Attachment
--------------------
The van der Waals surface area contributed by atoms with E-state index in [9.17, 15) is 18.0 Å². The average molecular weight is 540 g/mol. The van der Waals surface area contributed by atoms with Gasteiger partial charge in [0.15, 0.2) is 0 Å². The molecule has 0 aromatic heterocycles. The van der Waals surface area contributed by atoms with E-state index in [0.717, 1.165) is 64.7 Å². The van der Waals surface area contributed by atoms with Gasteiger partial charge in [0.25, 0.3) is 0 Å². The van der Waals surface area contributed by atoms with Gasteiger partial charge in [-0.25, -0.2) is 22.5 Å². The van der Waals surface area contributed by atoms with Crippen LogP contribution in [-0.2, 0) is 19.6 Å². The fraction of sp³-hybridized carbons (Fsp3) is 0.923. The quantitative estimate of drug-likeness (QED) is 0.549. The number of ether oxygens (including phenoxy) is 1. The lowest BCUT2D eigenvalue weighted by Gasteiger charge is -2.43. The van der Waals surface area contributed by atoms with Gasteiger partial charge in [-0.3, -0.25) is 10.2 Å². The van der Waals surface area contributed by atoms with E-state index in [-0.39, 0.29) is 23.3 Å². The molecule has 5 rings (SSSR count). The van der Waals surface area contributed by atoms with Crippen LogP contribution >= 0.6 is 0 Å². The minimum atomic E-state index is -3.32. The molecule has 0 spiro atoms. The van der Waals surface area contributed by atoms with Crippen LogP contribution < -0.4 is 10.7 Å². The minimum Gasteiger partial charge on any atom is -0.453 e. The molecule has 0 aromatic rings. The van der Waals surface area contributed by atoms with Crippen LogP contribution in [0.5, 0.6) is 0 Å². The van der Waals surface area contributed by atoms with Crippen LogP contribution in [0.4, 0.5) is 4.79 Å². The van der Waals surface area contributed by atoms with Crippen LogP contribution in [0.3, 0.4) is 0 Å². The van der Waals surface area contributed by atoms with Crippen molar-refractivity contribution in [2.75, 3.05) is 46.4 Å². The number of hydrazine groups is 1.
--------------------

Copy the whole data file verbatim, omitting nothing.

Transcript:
The van der Waals surface area contributed by atoms with E-state index in [9.17, 15) is 18.0 Å². The average molecular weight is 540 g/mol. The van der Waals surface area contributed by atoms with Gasteiger partial charge in [0.15, 0.2) is 0 Å². The molecule has 0 aromatic heterocycles. The van der Waals surface area contributed by atoms with E-state index in [0.717, 1.165) is 64.7 Å². The van der Waals surface area contributed by atoms with Gasteiger partial charge in [0.25, 0.3) is 0 Å². The van der Waals surface area contributed by atoms with Gasteiger partial charge in [-0.25, -0.2) is 22.5 Å². The van der Waals surface area contributed by atoms with Crippen LogP contribution in [-0.2, 0) is 19.6 Å². The fraction of sp³-hybridized carbons (Fsp3) is 0.923. The quantitative estimate of drug-likeness (QED) is 0.549. The number of ether oxygens (including phenoxy) is 1. The lowest BCUT2D eigenvalue weighted by Gasteiger charge is -2.43. The van der Waals surface area contributed by atoms with Gasteiger partial charge in [-0.3, -0.25) is 10.2 Å². The van der Waals surface area contributed by atoms with E-state index in [-0.39, 0.29) is 23.3 Å². The molecule has 5 rings (SSSR count). The van der Waals surface area contributed by atoms with Crippen LogP contribution >= 0.6 is 0 Å². The minimum atomic E-state index is -3.32. The molecule has 0 spiro atoms. The van der Waals surface area contributed by atoms with Crippen LogP contribution < -0.4 is 10.7 Å². The minimum Gasteiger partial charge on any atom is -0.453 e. The molecule has 0 aromatic rings. The van der Waals surface area contributed by atoms with Crippen LogP contribution in [0.5, 0.6) is 0 Å². The van der Waals surface area contributed by atoms with Crippen LogP contribution in [0.4, 0.5) is 4.79 Å². The van der Waals surface area contributed by atoms with Crippen LogP contribution in [0.3, 0.4) is 0 Å². The van der Waals surface area contributed by atoms with Crippen molar-refractivity contribution in [2.75, 3.05) is 46.4 Å². The number of hydrazine groups is 1.